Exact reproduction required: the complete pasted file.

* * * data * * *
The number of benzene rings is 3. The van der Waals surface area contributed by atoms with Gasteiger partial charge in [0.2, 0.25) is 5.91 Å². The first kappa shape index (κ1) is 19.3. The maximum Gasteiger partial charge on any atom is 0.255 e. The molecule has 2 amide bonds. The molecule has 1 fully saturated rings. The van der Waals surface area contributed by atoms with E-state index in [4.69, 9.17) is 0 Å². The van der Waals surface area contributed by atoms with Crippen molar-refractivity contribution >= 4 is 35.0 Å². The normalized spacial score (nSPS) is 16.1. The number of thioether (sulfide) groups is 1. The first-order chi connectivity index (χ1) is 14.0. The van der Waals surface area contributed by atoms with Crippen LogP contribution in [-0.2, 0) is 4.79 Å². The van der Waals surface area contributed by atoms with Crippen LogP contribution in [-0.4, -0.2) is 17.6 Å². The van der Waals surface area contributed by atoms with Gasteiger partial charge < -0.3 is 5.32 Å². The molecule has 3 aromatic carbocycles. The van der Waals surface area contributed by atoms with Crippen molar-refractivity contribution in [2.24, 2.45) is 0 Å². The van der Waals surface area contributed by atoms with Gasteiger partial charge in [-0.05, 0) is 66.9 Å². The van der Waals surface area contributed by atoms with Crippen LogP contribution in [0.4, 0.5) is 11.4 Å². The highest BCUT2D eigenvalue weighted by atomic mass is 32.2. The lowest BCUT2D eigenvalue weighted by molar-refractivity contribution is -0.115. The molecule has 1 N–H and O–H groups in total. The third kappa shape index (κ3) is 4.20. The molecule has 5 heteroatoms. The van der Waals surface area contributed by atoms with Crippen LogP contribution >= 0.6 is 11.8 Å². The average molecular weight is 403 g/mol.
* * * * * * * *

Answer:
The number of benzene rings is 3. The van der Waals surface area contributed by atoms with Gasteiger partial charge in [0.2, 0.25) is 5.91 Å². The first kappa shape index (κ1) is 19.3. The maximum Gasteiger partial charge on any atom is 0.255 e. The molecule has 2 amide bonds. The molecule has 1 fully saturated rings. The van der Waals surface area contributed by atoms with E-state index in [4.69, 9.17) is 0 Å². The van der Waals surface area contributed by atoms with Crippen molar-refractivity contribution >= 4 is 35.0 Å². The normalized spacial score (nSPS) is 16.1. The number of thioether (sulfide) groups is 1. The first-order chi connectivity index (χ1) is 14.0. The van der Waals surface area contributed by atoms with Crippen LogP contribution in [-0.2, 0) is 4.79 Å². The van der Waals surface area contributed by atoms with Crippen LogP contribution in [-0.4, -0.2) is 17.6 Å². The van der Waals surface area contributed by atoms with Gasteiger partial charge < -0.3 is 5.32 Å². The molecule has 3 aromatic carbocycles. The van der Waals surface area contributed by atoms with Crippen molar-refractivity contribution in [2.24, 2.45) is 0 Å². The van der Waals surface area contributed by atoms with Gasteiger partial charge in [-0.05, 0) is 66.9 Å². The van der Waals surface area contributed by atoms with Crippen LogP contribution in [0.4, 0.5) is 11.4 Å². The highest BCUT2D eigenvalue weighted by atomic mass is 32.2. The lowest BCUT2D eigenvalue weighted by molar-refractivity contribution is -0.115. The molecule has 1 N–H and O–H groups in total. The third kappa shape index (κ3) is 4.20. The molecule has 5 heteroatoms. The van der Waals surface area contributed by atoms with Crippen LogP contribution >= 0.6 is 11.8 Å². The average molecular weight is 403 g/mol.